Simon Barere – The complete HMV recordings 1934–1936
APR6002 2CDs for the price of 1
No 01: C sharp minor
No 02: F sharp minor
No 03: B minor
No 04: B major
No 05: E major
No 06: A major
No 07: B flat minor
No 08: A flat major
No 09: G sharp minor
No 10: D flat major
No 11: B flat minor
No 12: D sharp minor
No 12: D sharp minor: Alternative version
The fluttering triplet figures and tender phrases of No 1, together with almost constant two against three cross-rhythms, express a joyful agitation which contrasts strongly with the moody, Oriental arabesques of No 2. Here rhythm is fluid and rhapsodic and melody exotic, angular and zig-zagging.
The marking of No 3, ‘Tempestoso’, together with the heading ‘Brioso’ for No 5, never satisfied Scriabin. This is an early example of an increasing desire to express in words the content of his music. Later he was to take this to such lengths with such annotations as ‘divin’ and ‘sublime’ in The Divine Poem (Symphony No 3, Op 43) that his old teacher Taneiev remarked drily: ‘You are the first composer to write praise of your compositions instead of performance directions.’ However, the violently alternating double and single notes across the 6/8 metre in this study, further complicated later by left hand cross-rhythms, are indeed tempestuous. This Étude anticipates the oceanic imagery of the second Sonata’s finale (work on the Sonata extended from 1892 to 1897).
The widely spaced arpeggio figurations of No 4 evoke much gentler ripples on the waters of the psyche. Here, too, metre is blurred by cross-rhythms (five against three). Nos 5 and 6 are contrasting studies in fiery octaves and graceful legato sixths; No 7, ‘Presto tenebroso, agitato’, exploits athletically demanding left hand broken chords, in triplets across the beat. The difficulty and the ghostly, scurrying character are enhanced by the ‘pp sotto voce’ marking. The chromatic pathos of the central section and its orchestral sonorities point to future developments.
No 8 is a tender song written for Scriabin’s first love, Natalya Sekerina. Intended for her to play, its technical demands are kept to a modest level, unlike those of No 9, an octave study on an epic scale as suggested by the marking ‘alla ballata’. The second subject’s rocking rhythm is a clear tribute to the Chopin of the Ballades.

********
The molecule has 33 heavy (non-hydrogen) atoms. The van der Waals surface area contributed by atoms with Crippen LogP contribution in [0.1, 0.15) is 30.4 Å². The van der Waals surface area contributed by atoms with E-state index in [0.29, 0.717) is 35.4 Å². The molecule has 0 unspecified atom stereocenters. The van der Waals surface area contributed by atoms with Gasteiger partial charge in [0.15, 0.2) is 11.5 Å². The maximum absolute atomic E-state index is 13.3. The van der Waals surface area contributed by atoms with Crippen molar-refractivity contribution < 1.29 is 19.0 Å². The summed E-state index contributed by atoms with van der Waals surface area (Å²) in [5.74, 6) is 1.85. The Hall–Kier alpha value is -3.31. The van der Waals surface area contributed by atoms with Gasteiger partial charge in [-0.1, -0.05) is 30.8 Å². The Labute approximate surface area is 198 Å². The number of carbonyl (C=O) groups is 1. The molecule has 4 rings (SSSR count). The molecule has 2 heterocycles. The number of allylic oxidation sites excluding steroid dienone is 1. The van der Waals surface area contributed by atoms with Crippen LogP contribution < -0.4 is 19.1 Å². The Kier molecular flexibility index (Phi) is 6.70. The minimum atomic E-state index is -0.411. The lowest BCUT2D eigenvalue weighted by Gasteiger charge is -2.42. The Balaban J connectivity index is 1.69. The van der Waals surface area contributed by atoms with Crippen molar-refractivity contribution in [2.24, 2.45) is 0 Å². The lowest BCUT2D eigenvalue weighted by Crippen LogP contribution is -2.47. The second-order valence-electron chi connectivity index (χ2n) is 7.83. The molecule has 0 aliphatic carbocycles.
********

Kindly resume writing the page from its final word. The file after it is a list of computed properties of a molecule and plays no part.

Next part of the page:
With No 10 the virtuosic element is again at its height. Staccato chromatic thirds in the right hand together with a gymnastically mobile left convey an exultant sensation of flight—a lifelong preoccupation with Scriabin. Boris Pasternak described in his Essay in Autobiography how on country walks the composer would suddenly and excitedly skip on ahead, skimming the ground.
The melancholy falling sequences of No 11 are an idealization of folk melody akin to the song of the Georgian girl in the piano part of Rachmaninov’s song Oh, cease thy singing, maiden fair, Op 4 No 4, written between 1890 and 1893. The Étude gives a necessary moment of repose before the heaven-storming onslaught of No 12, Scriabin’s own ‘Revolutionary’ Étude. Technically this is another octave study; emotionally it marks the final peak of the cycle. The defiant gestures of the right hand (not dissimilar to Chopin’s in his Op 10 No 12) are propelled by wide-ranging left-hand figurations which give way to irresistibly onward-pressing repeated chords in both hands—a device used later at the climaxes of the fourth and fifth Sonatas.
from notes by Simon Nicholls © 1992